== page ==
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Elegant Ancient Roman Province Antioch Sculpted Terraced Bronze Ring Sz6½ AD200

CAD 172.17 Buy It Now 29d, CAD 21.18 Shipping, 30-Day Returns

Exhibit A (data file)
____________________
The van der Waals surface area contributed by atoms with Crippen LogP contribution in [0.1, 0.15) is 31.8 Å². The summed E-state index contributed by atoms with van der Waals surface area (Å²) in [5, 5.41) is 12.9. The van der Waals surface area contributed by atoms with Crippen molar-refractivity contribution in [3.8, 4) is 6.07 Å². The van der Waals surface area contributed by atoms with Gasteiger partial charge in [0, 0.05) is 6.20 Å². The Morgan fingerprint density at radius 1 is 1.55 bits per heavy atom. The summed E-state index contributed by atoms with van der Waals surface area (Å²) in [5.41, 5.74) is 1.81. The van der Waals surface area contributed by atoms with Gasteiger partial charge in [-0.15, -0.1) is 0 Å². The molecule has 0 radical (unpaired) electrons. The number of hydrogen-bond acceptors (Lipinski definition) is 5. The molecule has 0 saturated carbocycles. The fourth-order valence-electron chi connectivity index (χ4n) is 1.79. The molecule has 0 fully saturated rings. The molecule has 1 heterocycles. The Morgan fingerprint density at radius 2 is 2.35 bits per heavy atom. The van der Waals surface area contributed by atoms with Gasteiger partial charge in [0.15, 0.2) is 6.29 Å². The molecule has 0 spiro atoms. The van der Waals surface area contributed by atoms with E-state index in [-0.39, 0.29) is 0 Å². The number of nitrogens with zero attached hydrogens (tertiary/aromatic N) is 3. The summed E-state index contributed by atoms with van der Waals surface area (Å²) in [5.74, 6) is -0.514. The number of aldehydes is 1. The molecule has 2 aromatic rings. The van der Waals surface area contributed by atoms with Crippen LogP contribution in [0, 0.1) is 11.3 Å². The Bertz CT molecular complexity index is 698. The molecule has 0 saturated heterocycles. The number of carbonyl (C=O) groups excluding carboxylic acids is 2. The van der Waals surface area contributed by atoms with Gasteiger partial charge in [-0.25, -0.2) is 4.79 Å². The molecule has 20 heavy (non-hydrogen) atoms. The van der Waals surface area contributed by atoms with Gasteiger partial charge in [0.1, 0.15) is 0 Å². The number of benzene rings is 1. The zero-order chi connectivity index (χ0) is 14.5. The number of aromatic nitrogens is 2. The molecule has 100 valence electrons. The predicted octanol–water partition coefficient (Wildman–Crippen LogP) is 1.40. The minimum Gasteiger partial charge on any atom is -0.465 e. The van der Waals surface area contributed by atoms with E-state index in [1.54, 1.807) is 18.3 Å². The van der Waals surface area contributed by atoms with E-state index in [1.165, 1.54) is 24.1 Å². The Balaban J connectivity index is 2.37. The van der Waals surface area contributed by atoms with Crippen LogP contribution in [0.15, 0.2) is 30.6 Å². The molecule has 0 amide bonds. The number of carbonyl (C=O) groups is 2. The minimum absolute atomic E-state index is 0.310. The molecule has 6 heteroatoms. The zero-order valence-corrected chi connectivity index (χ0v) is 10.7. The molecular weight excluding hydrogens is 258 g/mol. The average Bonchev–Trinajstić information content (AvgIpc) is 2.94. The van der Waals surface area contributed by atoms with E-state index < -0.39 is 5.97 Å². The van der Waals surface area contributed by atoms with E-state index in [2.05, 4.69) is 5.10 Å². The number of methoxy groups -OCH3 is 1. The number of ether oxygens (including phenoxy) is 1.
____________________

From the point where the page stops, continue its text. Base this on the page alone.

Seller: ancientgifts (4,186) 99.3%, Location: Lummi Island, Washington, Ships to: Worldwide, Item: 122216280569 Click here to see 1,000 archaeology/ancient history books and 2,000 ancient artifacts, antique gemstones, antique jewelry! Size 6 1/2 Genuine Ancient Sculpted Multi-Tier Terrace Pattern Roman Bronze Ring 200 A.D. CLASSIFICATION: Ancient Roman Bronze Ring with raised relief “terraced” multi-tier bezel. ATTRIBUTION: Eastern Roman Empire (Antiochia), Second Century A.D. SIZE/MEASUREMENTS: Fits ring size 6 1/2 (U.S.) Diameter: 19 1/2mm * 18 1/2mm (outer dimensions); 17 1/2mm * 17mm (inner diameter). Bezel: 20mm (length) * 6mm (width). Fixed Width 4 1/2 to 5mm Band. Weight: 2.78 grams. CONDITION: Excellent! Completely intact, moderate wear, moderately light porosity (surface pitting caused by contact with earth while buried). Professionally conserved. DETAIL: An especially nice crafted and well preserved ancient Roman bronze ring circa 150-200 A.D. As you can see, the design is simple, but elegant, with a kind of multi-level terraced bezel which calls to mind images of terraced agricultural fields. The "bezel" or center part of this ring is an elegantly shaped raised “platform” sculpted center which vaguely resembles a crown in shape. This raised center platform steps down to a lower terrace both flanking both right and left, and then there are two more raised ribs or bumps which create the illusions of two additional lower terraces, a very sophisticated construction which really gives a strong impression four distinct terraces or layers. It is only upon close inspection you realize that there are only two terraces or levels, and that the illusion of a lower third and fourth layer is created by the raised ridges flanking the first two higher terraces. The result is a ring which is very modern and distinctive in appearance – classical and timeless in design. The ring has a very nice patina, a medium tone quite characteristic of ancient bronze. The ring is of one-piece construction, much like a contemporary ring. The more archaic rings produced by Roman artisans were characteristically made in two pieces; an incomplete ring (a “shank”) with a separately crafted bezel which was brazed to the shank in order to assemble the ring. This ring is in a very good state of preservation and has been professionally conserved. The sculpted pattern remains in high relief, though it is clear from the wear that the ring was worn for many years before ultimately being lost. You have to look fairly closely to see the telltale signs indicating the ring was buried for millennia. Most small artifacts such as this suffer extensive degradation from porosity, which is fine surface pitting caused by prolonged burial in caustic soil. This ring spent seventeen centuries buried, yet by good fortune there is relatively light porosity. Clearly close examination (or these photo enlargements) show the unmistakable signs of extended burial in the earth. However to the casual admirer, the ring simply seems to have nicely finished surfaces with a warm and rich glow. It requires close examination to discern the fine surface pitting, “porosity” or “oxidation” that the ring clearly exhibits. It happened to come to rest in fairly gentle soil conditions. The ring does evidence some modest all-over wear. However this should not be a source for disappointment. You must keep in mind that the ring was produced by an artisan and sold to a patron or consumer with the idea that the ring would be enjoyed and worn by the purchased. And without any regard to twenty-first century posterity, that precisely what happened! The original Roman owner of this ring wore it, enjoyed it, and probably never could have in his most delusional moment ever dreamed that almost 100 generations later the ring would still exist. The Romans were of course very fond of ornate personal jewelry including bracelets worn both on the forearm and upper arm, brooches, pendants, hair pins, earrings intricate fibulae and belt buckles, and of course, rings. This is an exceptional piece of Roman jewelry, a very handsome artifact, and eminently wearable. Aside from being significant to the history of ancient jewelry, it is also an evocative relic of one of the world’s greatest civilizations and the ancient world’s most significant military machines; the glory, might and light which was the “Roman Empire”. ROMAN HISTORY: One of the greatest civilizations of recorded history was the ancient Roman Empire. In exchange for a very modest amount of contemporary currency, you can possess a small part of that great civilization in the form of a 2,000 year old ancient Roman artifact. The Roman civilization, in relative terms the greatest military power in the history of the world, was founded in the 8th century (B.C.). In the 4th Century (B.C.) the Romans were the dominant power on the Italian Peninsula, having defeated the Etruscans and Celts. In the 3rd Century (B.C.) the Romans conquered Sicily, and in the following century defeated Carthage, and controlled the Greece. Throughout the remainder of the 2nd Century (B.C.) the Roman Empire continued its gradual conquest of the Hellenistic (Greek Colonial) World by conquering Syria and Macedonia; and finally came to control Egypt in the 1st Century (B.C.) The pinnacle of Roman power was achieved in the 1st Century (A.D.) as Rome conquered much of Britain and Western Europe. At its peak, the Roman Empire stretched from Britain in the West, throughout most of Western, Central, and Eastern Europe, and into Asia Minor. For a brief time, the era of “Pax Romana”, a time of peace and consolidation reigned. Civilian emperors were the rule, and the culture flourished with a great deal of liberty enjoyed by the average Roman Citizen. However within 200 years the Roman Empire was in a state of steady decay, attacked by Germans, Goths, and Persians. The decline was temporarily halted by third century Emperor Diocletian. In the 4th Century (A.D.) the Roman Empire was split between East and West. The Great Emperor Constantine again managed to temporarily arrest the decay of the Empire, but within a hundred years after his death the Persians captured Mesopotamia, Vandals infiltrated Gaul and Spain, and the Goths even sacked Rome itself. Most historians date the end of the Western Roman Empire to 476 (A.D.) when Emperor Romulus Augustus was deposed. However the Eastern Roman Empire (The Byzantine Empire) survived until the fall of Constantinople in 1453 A.D. In the ancient world valuables such as coins and jewelry were commonly buried for safekeeping, and inevitably the owners would succumb to one of the many perils of the ancient world. Oftentimes the survivors of these individuals did not know where the valuables had been buried, and today, thousands of years later caches of coins and rings are still commonly uncovered throughout Europe and Asia Minor. Throughout history these treasures have been inadvertently discovered by farmers in their fields, uncovered by erosion, and the target of unsystematic searches by treasure seekers. With the introduction of metal detectors and other modern technologies to Eastern Europe in the past three or four decades, an amazing number of new finds are seeing the light of day thousands of years after they were originally hidden by their past owners. And with the liberalization of post-Soviet Eastern Europe, new markets have opened eager to share in these ancient treasures. HISTORY OF ROMAN SYRIA: Antioch was the capitol city of the Roman Province of Syria. Antioch stands at the focal point for communications with Palestine to the south and with the Euphrates to the east. A road led southwest through the suburb of Daphne to the Seleucid seaport of Laodicea, and another road to Antioch's own harbor town, Seleuceia. The ancient city extended along both sides of the Orontes River, which was crossed by five bridges (of which one of Roman origin still remains). Daphne was the celebrated sanctuary of Apollo. The road between Antioch and Daphne - a distance of five miles - was bordered by parks, fountains, villas and splendid structures appropriate to the gay procession that thronged from the city gate to the scene of consecrated pleasure. Daphne itself was a pleasure garden. Pompey added Antioch to the Roman Empire in 64 BC. The city still flourished after annexation to the Roman Empire, and was one of the two largest cities in the East, the other being Alexandria. Its continued prosperity was due to its position as an administrative center and its excellent trade routes to the hinterland and overseas. Antioch, the famous "Queen of the East", with its population of more than half a million, its beautiful site, its trade and culture, and its important military position, was a rival of Alexandria (Egypt). The two cities vied for position as the most significant city in the empire after Rome itself. The Greco-Macedorian colonies which comprised Syria had been in the past organized as self-governing city-states. Required to pay taxes and obey royal ordinances but allowed to administer their internal affairs. These semi-independent satrapies were begun by the Persian Empire, retained by Seleucid, and essentially the system used by the Romans. When Pompey established the Roman province of Syria in 64 B.C., Antioch was included within it as a nominally free city, and as such it continued until the time of Antoninus Pius (138-161 A.D.). The early emperors raised some large and important structures, such as aqueducts, amphitheaters and baths. Antioch seems to have had almost a monopoly in the valuable ivory trade from the elephants that existed in the region at the time. It long enjoyed the right of coinage even during the Republican period when it was the only city in the entire empire (other than Rome itself) which was permitted to strike coinage with the inscription “SC”, which was the abbreviation for Senatus Consultus (with the permission of the Senate). The Roman emperors Caligula, Trajan, and Hadrian built aqueducts to supply Antioch with excellent water. Under Diocletian an Imperial armament factory was established at Antioch. Under Roman rule, Alexandria and Antioch, with their unruly, pleasure-seeking and highly industrious populations were great eastern capitals. Their busy trade brought strange peoples and cargoes from as far away as India and China, and at the same time, as centers of learning, they continued to attract intellectual leaders. The population of Antioch was an agglomeration of peoples and races, and the city was divided into sections, or quarters. There were Greeks, Macedonians, Jews, and Syrians, with occasional Egyptians, Mesopotamians, and Persians. Proud, turbulent and satirical, the Antiochians were noted for their mastery of the art of ridicule, coupled with an inability to hold their tongue. Having enjoyed autonomy for most of their history, they chafed under Roman rule. They insulted each Roman Emperor, General, or Governor, sent their way. They also suffered the wrath of the insulted party. Hadrian withdrew the right of coinage; Marcus Aurelius the right of assembly; Septimius Severus transferred the primacy (capitol city) of Syria to away from Antioch to Laodicea, where it temporarily remained. Emperors bestowed titles and rights upon a city as a reward for good behavior; they withdrew these privileges as a punishment for disloyalty. Though diminished by repeated severe earthquakes and several sacks by the Persians, Antioch remained a significant city well in the timeframe of the Byzantine (Eastern Roman) Empire. HISTORY OF BRONZE: Bronze is the name given to a wide range of alloys of copper, typically mixed in ancient times with zinc, tin, lead, or arsenic. The discovery of bronze enabled people to create metal objects which were better than previously possible. Tools, weapons, armor, and building materials made of bronze were harder and more durable than their stone and copper predecessors from the “Chalcolithic” (the “Copper Age”), i.e., about 7000-3500 B.C., and the Neolithic (“New Stone Age”), i.e. about 12000 to 7000 B.C.). Of particular significance were bronze agricultural implements, tools for cutting stone, and weapons. Culturally significant was bronze statuary, particularly that of the Romans and Greeks. The ancient Greeks and Romans had a long history of making statuary in bronze. Literally thousands of images of gods and heroes, victorious athletes, statesmen, and philosophers filled temples and sanctuaries, and stood in the public areas of major cities. In fact, the Statue of Zeus at Olympia and the Colossus of Rhodes are two of the Seven Wonders of the Ancient World. Initially bronze was made out of copper and arsenic. It was only later that tin was used, becoming (except in ancient Egypt) the sole type of bronze in the late 3rd millennium B.C. Tin-alloyed bronze was superior to arsenic-alloyed bronze in that the alloying process itself could more easily be controlled, the alloy was stronger and easier to cast, and unlike arsenic, tin is not toxic. Toxicity was a major factor in the production of arsenic bronze. Repeated exposure to arsenic fumes ultimately led to nerve damage in the limbs. Evidence of the long agony of Bronze Age metalsmiths came down to the ancient Greeks and Romans in the form of legend, as the Greek and Roman gods of metalsmiths, Greek Hephaestus and Roman Vulcan, were both lame. In practice historical bronze alloys are highly variable in composition, as most metalworkers probably used whatever scrap was to hand. In one instance of ancient bronze from Britain, analysis showed the bronze to contain a mixture of copper, zinc, tin, lead, nickel, iron, antimony, arsenic, and silver. Other advantages of bronze over iron include that bronze better resists corrosion, particularly seawater corrosion; bronze resists metal fatigue better than iron; and bronze is a better heat conductor (and thus is better suited for cooking vessels). However ancient bronze, unless conserved properly, is susceptible to “bronze disease”, wherein hydrochloric or hydrosulfuric acid is formed due to impurities (cuprous chloride or sulfur) found within the ancient bronze. Traditionally archaeology has maintained that the earliest bronze was produced by the Maikop, a proto-Indo-European, proto-Celtic culture of Caucasus prehistory around 3500 B.C. Recent evidence however suggests that the smelting of bronze might be as much as several thousand years older (bronze artifacts dating from about 4500 B.C. have been unearthed in Thailand). Shortly after the emergence of bronze technology in the Caucasus region, bronze technology emerged in ancient Mesopotamia (Sumer), Egypt, the Indus Valley Civilization of Northern India, the Aegean, the Caspian Steppes (Ukraine), the Southern Russia/Central Mongolia Region (the Altai Mountains), the Levant (Eastern Mediterranean), Anatolia (Turkey) and the Iranian Plateau. By the late third millennium B.C. many Western European Bronze Age Cultures had emerged. Some of the more notable were the Celtic cultures of Middle Europe stretching from Hungary to Poland and Germany, including the Urnfield, Lusatian, and (Iron Age Transitional) Hallstatt Cultures. The Shang in ancient China also developed a significant Bronze Age culture, noted for large bronze burial urns. The ancient Chinese were the first to cast bronze (using the “lost wax” technique) about 2200 B.C. Prior to that time all bronze items were forged. Though weapons and utilitarian items were produced in great numbers, the production of bronze in ancient China was especially noteworthy for ornamented ritualistic/religious vessels (urns, wine vessels, water pots, food containers, and musical instruments), many of immense size. Britain’s Bronze Age cultures included the Beaker, Wessex, Deverl, and Rimbury. Copper and tin ores are rarely found together, so the production of bronze has always involved trade. Cornwall was one of the most significant sources of tin not only for Britain, but exported throughout the Mediterranean. Other significant suppliers of tine were the Taurus Mountains of Anatolia (Turkey), as well as Spain. Enormous amounts of copper was produced from the Great Orme mine in North Wales, the island of Cyprus, the European Alps, and from the Sinai Peninsula and other nearby sites in the Levant. Though much of the raw minerals may have come from Britain, Spain, Anatolia, and the Sinai, it was the Aegean world which controlled the trade in bronze. The great seafaring Minoan Empire (about 2700 to 1450 B.C.) appears to have controlled, coordinated, and defended the trade. Tin and charcoal were imported into Cyprus, where locally mined copper was mined and alloyed with the tin from Britain. Indicative of the seafaring trade in the Eastern Mediterranean, a shipwreck from about 1300 B.C. off the Turkish coast revealed a ship carrying a ton of copper ingots, several dozen small tin ingots, new bronze tools, scrap metal, and a blacksmith's forge and tools (along with luxury trade goods from Africa). It appears that the Bronze Age collapsed with the fall of Minoan Empire, to be replaced by a Dark Age and the eventual rise of the Iron Age Myceneans (on mainland Greece). Evidence suggests that the precipitating event might have been the eruption of Thera (Santorini) and the ensuing tsunami, which was only about 40 miles north of Crete, the capital of the Minoan empire. Some archaeologists argue that it was Santorini itself which was the capitol city of the Minoan World. However where Crete or Santorini, it is known that the bread-basket of the Minoan trading empire, the area north of the Black Sea lost population, and thereafter many Minoan colony/client-states lost large populations to extreme famines or pestilence. Inasmuch as the Minoans were the principals of the tin/copper shipping network throughout the Mediterranean, the Bronze Age trade network is believed to have failed. The end of the Bronze Age and the rise of the Iron Age is normally associated with the disturbances created by large population disruptions in the 12th century B.C. The end of the Bronze Age saw the emergence of new technologies and civilizations which included the large-scale production of iron (and limited scale production of steel). Although iron was in many respects much inferior to bronze (and steel was inefficiently produced in very limited quantities), iron had the advantage that it could be produced using local resources during the dark ages that followed the Minoan collapse, and was very inexpensive when compared to the cost of producing bronze. Bronze was still a superior metal, resisting both corrosion and metal fatigue better than iron. And bronze was still used during the Iron Age, but for many purposes the weaker iron was sufficiently strong to serve in its place. As an example, Roman officers were equipped with bronze swords while foot soldiers had to make do with iron blades. Pliny the Elder, the famous first century Roman historian and naturalist, wrote about the reuse of scrap bronze and copper in Roman foundries, noting that the metals were recast as armor, weapons or articles for personal use, such as bronze mirrors. The melting and recasting foundries were located at the Italian port city of Brindisi. Located on the Adriatic coast, Brindisi was the terminus of the great Appian Way, the Roman road constructed to facilitate trade and military access throughout the Italian part of the Roman Empire. The city was the gateway for Roman penetration into the eastern parts of her empire (Greece, the Eastern Mediterranean, the Black Sea Region, the Danubian Provinces, and eventually Mesopotamia). Domestic shipping (insured first class mail) is included in the price shown. Domestic shipping also includes USPS Delivery Confirmation (you might be able to update the status of your shipment on-line at the USPS Web Site). Canadian shipments are an extra $15.99 for Insured Air Mail; International shipments are an extra $19.99 for Air Mail (and generally are NOT tracked; trackable shipments are EXTRA). ADDITIONAL PURCHASES do receive a VERY LARGE discount, typically about $5 per item so as to reward you for the economies of combined shipping/insurance costs. Your purchase will ordinarily be shipped within 48 hours of payment. We package as well as anyone in the business, with lots of protective padding and containers. We do NOT recommend uninsured shipments, and expressly disclaim any responsibility for the loss of an uninsured shipment. Unfortunately the contents of parcels are easily “lost” or misdelivered by postal employees – even in the USA. If you intend to pay via PayPal, please be aware that PayPal Protection Policies REQUIRE insured, trackable shipments, which is INCLUDED in our price. International tracking is at additional cost. We do offer U.S. Postal Service Priority Mail, Registered Mail, and Express Mail for both international and domestic shipments, as well United Parcel Service (UPS) and Federal Express (Fed-Ex). Please ask for a rate quotation. We will accept whatever payment method you are most comfortable with. If upon receipt of the item you are disappointed for any reason whatever, I offer a no questions asked return policy. Send it back, I will give you a complete refund of the purchase price (less our original shipping costs). Most of the items I offer come from the collection of a family friend who was active in the field of Archaeology for over forty years. However many of the items also come from purchases I make in Eastern Europe, India, and from the Levant (Eastern Mediterranean/Near East) from various institutions and dealers. Though I have always had an interest in archaeology, my own academic background was in sociology and cultural anthropology. After my retirement however, I found myself drawn to archaeology as well. Aside from my own personal collection, I have made extensive and frequent additions of my own via purchases on Ebay (of course), as well as many purchases from both dealers and institutions throughout the world – but especially in the Near East and in Eastern Europe. I spend over half of my year out of the United States, and have spent much of my life either in India or Eastern Europe. In fact much of what we generate on Yahoo, Amazon and Ebay goes to support The Hermitage Museum in St. Petersburg, as well as some other worthy institutions in Europe connected with Anthropology and Archaeology. I acquire some small but interesting collections overseas from time-to-time, and have as well some duplicate items within my own collection which I occasionally decide to part with. Though I have a collection of ancient coins numbering in the tens of thousands, my primary interest is in ancient jewelry. My wife also is an active participant in the “business” of antique and ancient jewelry, and is from Russia. I would be happy to provide you with a certificate/guarantee of authenticity for any item you purchase from me. There is a $2 fee for mailing under separate cover. Whenever I am overseas I have made arrangements for purchases to be shipped out via domestic mail. If I am in the field, you may have to wait for a week or two for a COA to arrive via international air mail. But you can be sure your purchase will arrive properly packaged and promptly – even if I am absent. And when I am in a remote field location with merely a notebook computer, at times I am not able to access my email for a day or two, so be patient, I will always respond to every email. Please see our "ADDITIONAL TERMS OF SALE." TRANSLATE Arabic Chinese French German Greek Indonesian Italian Hindi Japanese Korean Swedish Portuguese Russian Spanish